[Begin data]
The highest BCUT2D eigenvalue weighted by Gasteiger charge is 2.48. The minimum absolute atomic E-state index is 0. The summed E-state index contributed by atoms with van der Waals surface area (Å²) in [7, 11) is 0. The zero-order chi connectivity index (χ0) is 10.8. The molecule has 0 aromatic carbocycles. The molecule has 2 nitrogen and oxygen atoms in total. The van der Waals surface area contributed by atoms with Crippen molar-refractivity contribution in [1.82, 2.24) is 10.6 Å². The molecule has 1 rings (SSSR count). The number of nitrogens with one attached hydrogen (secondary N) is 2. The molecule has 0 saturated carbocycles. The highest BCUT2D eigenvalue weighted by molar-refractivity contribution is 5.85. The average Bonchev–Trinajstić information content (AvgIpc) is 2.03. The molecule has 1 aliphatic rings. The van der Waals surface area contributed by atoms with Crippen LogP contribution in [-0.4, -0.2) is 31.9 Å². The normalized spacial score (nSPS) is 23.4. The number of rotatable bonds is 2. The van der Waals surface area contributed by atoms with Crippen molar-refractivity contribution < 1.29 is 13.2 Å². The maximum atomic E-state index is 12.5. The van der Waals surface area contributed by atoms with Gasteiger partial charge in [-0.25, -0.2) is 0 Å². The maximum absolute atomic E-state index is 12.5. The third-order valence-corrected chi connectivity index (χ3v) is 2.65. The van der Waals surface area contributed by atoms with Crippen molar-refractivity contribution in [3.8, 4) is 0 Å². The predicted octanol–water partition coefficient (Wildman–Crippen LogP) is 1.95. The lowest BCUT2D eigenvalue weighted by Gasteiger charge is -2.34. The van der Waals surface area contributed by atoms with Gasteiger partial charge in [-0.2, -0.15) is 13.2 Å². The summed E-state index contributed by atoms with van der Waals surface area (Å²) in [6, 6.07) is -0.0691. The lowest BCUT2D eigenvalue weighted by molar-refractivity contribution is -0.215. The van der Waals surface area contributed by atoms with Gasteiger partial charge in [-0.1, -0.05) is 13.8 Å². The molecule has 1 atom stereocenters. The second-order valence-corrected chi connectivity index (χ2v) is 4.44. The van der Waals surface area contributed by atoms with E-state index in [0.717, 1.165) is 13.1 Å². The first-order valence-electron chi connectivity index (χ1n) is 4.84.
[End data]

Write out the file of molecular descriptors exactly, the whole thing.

The highest BCUT2D eigenvalue weighted by Gasteiger charge is 2.48. The minimum absolute atomic E-state index is 0. The summed E-state index contributed by atoms with van der Waals surface area (Å²) in [7, 11) is 0. The zero-order chi connectivity index (χ0) is 10.8. The molecule has 0 aromatic carbocycles. The molecule has 2 nitrogen and oxygen atoms in total. The van der Waals surface area contributed by atoms with Crippen molar-refractivity contribution in [1.82, 2.24) is 10.6 Å². The molecule has 1 rings (SSSR count). The number of nitrogens with one attached hydrogen (secondary N) is 2. The molecule has 0 saturated carbocycles. The highest BCUT2D eigenvalue weighted by molar-refractivity contribution is 5.85. The average Bonchev–Trinajstić information content (AvgIpc) is 2.03. The molecule has 1 aliphatic rings. The van der Waals surface area contributed by atoms with Crippen LogP contribution in [-0.4, -0.2) is 31.9 Å². The normalized spacial score (nSPS) is 23.4. The number of rotatable bonds is 2. The van der Waals surface area contributed by atoms with Crippen molar-refractivity contribution < 1.29 is 13.2 Å². The maximum atomic E-state index is 12.5. The van der Waals surface area contributed by atoms with Gasteiger partial charge in [-0.25, -0.2) is 0 Å². The maximum absolute atomic E-state index is 12.5. The third-order valence-corrected chi connectivity index (χ3v) is 2.65. The van der Waals surface area contributed by atoms with Crippen molar-refractivity contribution in [3.8, 4) is 0 Å². The predicted octanol–water partition coefficient (Wildman–Crippen LogP) is 1.95. The lowest BCUT2D eigenvalue weighted by Gasteiger charge is -2.34. The van der Waals surface area contributed by atoms with Gasteiger partial charge in [-0.2, -0.15) is 13.2 Å². The summed E-state index contributed by atoms with van der Waals surface area (Å²) in [6, 6.07) is -0.0691. The lowest BCUT2D eigenvalue weighted by molar-refractivity contribution is -0.215. The van der Waals surface area contributed by atoms with Gasteiger partial charge in [-0.1, -0.05) is 13.8 Å². The molecule has 1 atom stereocenters. The second-order valence-corrected chi connectivity index (χ2v) is 4.44. The van der Waals surface area contributed by atoms with E-state index in [0.717, 1.165) is 13.1 Å². The first-order valence-electron chi connectivity index (χ1n) is 4.84.